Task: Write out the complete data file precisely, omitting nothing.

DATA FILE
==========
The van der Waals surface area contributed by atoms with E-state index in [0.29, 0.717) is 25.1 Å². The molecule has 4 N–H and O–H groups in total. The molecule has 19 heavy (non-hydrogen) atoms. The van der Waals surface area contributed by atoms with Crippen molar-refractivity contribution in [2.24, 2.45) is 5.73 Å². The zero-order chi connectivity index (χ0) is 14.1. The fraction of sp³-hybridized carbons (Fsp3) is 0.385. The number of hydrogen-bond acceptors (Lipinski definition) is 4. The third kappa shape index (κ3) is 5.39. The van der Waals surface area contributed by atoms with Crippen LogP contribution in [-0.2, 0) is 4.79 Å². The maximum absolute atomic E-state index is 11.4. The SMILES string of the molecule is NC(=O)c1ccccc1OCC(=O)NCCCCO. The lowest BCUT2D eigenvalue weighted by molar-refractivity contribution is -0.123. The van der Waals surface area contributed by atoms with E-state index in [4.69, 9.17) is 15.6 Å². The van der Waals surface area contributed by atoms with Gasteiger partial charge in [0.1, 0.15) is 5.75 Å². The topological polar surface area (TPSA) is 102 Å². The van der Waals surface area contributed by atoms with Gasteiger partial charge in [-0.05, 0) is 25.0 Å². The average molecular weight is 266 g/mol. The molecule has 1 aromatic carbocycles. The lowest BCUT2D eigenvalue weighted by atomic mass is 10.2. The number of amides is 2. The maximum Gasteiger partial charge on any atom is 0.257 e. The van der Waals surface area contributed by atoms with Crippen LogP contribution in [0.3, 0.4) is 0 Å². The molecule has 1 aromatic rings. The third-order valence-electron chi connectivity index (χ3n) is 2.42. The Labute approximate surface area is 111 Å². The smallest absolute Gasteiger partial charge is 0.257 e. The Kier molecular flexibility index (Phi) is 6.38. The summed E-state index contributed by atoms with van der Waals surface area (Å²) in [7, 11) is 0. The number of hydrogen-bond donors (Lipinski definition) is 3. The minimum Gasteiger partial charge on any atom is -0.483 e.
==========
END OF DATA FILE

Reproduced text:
The van der Waals surface area contributed by atoms with E-state index in [0.29, 0.717) is 25.1 Å². The molecule has 4 N–H and O–H groups in total. The molecule has 19 heavy (non-hydrogen) atoms. The van der Waals surface area contributed by atoms with Crippen molar-refractivity contribution in [2.24, 2.45) is 5.73 Å². The zero-order chi connectivity index (χ0) is 14.1. The fraction of sp³-hybridized carbons (Fsp3) is 0.385. The number of hydrogen-bond acceptors (Lipinski definition) is 4. The third kappa shape index (κ3) is 5.39. The van der Waals surface area contributed by atoms with Crippen LogP contribution in [-0.2, 0) is 4.79 Å². The maximum absolute atomic E-state index is 11.4. The SMILES string of the molecule is NC(=O)c1ccccc1OCC(=O)NCCCCO. The lowest BCUT2D eigenvalue weighted by molar-refractivity contribution is -0.123. The van der Waals surface area contributed by atoms with E-state index in [4.69, 9.17) is 15.6 Å². The van der Waals surface area contributed by atoms with Gasteiger partial charge in [0.1, 0.15) is 5.75 Å². The topological polar surface area (TPSA) is 102 Å². The van der Waals surface area contributed by atoms with Gasteiger partial charge in [-0.05, 0) is 25.0 Å². The average molecular weight is 266 g/mol. The molecule has 1 aromatic carbocycles. The lowest BCUT2D eigenvalue weighted by atomic mass is 10.2. The number of amides is 2. The maximum Gasteiger partial charge on any atom is 0.257 e. The van der Waals surface area contributed by atoms with Crippen LogP contribution in [0.3, 0.4) is 0 Å². The molecule has 1 aromatic rings. The third-order valence-electron chi connectivity index (χ3n) is 2.42. The Labute approximate surface area is 111 Å². The smallest absolute Gasteiger partial charge is 0.257 e. The Kier molecular flexibility index (Phi) is 6.38. The summed E-state index contributed by atoms with van der Waals surface area (Å²) in [7, 11) is 0. The number of hydrogen-bond donors (Lipinski definition) is 3. The minimum Gasteiger partial charge on any atom is -0.483 e.